Thus, in this paper, in analogy with Bohm's elucidation of special relativity we intend to interpret quantum physics as another relativistic theory. To this end, the outline will be as follows. We begin in Section II with a preliminary analysis of some of the main facts underlying our use of particle and wave pictures in quantum physics (parallel to that in Chaps. XI and XIII of Ref. [1]), which are to be revealed as only consisting of relationships established in the processes of interaction. This analysis will help us not only appreciate Heisenberg's success in formulating a quantum formalism, but also realize no inevitability of the older notions in interpreting the formalism.

There then follows with a detailed discussion of Heisenberg's interpretation that proceeds again in contrast with Bohm's of Lorentz theory (Chaps. IV-X). Considerable emphasis is placed on its efforts to try and retain Newtonian concepts, the consequence of which is not that the interpretation disagrees with experiment, but that those concepts entering into the Heisenberg interpretation are inherently ambiguous.

After bringing out the difficulty as a result of the retention in the Heisenberg interpretation, we go on, in Section III, to the adoption of relational approach to quantum optics (similar to that of Einstein as in Chaps. XIII and XIV), in which the photon is regarded as expressing a relationship established between a quantized light field and a photodetector in the detection. On the basis of the observed fact of the wavy modulation in the probability amplitude of the actually detected counting signals along the propagation direction, one sees that the observer cannot assign a particle trajectory for light. Thus, it is clear that in the new domain of quantum investigation we need new notions for describing physical phenomena, which admit the older ones, such as the particle concept, as limiting cases.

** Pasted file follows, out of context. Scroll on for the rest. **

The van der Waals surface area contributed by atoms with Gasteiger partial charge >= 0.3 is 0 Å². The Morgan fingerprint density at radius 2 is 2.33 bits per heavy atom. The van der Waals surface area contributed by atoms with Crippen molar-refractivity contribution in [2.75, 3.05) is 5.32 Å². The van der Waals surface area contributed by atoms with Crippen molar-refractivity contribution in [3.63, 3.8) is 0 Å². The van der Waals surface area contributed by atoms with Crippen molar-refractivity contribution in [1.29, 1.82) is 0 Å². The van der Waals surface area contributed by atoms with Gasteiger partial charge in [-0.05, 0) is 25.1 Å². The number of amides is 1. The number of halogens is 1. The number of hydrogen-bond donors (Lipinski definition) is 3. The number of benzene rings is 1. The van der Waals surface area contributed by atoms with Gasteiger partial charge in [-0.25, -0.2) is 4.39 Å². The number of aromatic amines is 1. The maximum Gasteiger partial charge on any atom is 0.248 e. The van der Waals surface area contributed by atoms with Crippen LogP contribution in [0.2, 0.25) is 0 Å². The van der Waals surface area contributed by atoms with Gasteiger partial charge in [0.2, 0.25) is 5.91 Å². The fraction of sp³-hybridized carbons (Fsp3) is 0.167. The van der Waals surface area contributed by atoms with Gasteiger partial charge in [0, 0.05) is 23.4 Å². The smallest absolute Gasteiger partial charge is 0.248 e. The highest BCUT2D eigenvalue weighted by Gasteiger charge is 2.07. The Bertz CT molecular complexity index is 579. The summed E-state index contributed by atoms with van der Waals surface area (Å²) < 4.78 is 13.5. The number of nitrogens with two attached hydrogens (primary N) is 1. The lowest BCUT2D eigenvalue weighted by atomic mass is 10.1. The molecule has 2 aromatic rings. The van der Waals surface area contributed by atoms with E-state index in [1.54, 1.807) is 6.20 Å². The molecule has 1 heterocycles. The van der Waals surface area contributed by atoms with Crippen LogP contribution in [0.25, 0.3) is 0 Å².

In the discussions following, we stress the role of the field and interaction as basic in the relativistic theory of light, instead of that of the object and its motion, which are basic in Newtonian theory (whereas the event and process are basic in Einstein's special relativity, in Chaps. XXVI -XXX). This leads us on to an "interactive" pattern provided by the framework of quantum optics, with its invariant structure that unite particle and wave pictures as two sets of relative invariant features of the same field in different frames of detection. On the basis of this unification, it is made clear that the quantum failure of observers with different detection frames to acquire the same physical picture in no way falls into "subjectivism," since the framework of quantum optics already has the perspective of the observer implicit in it.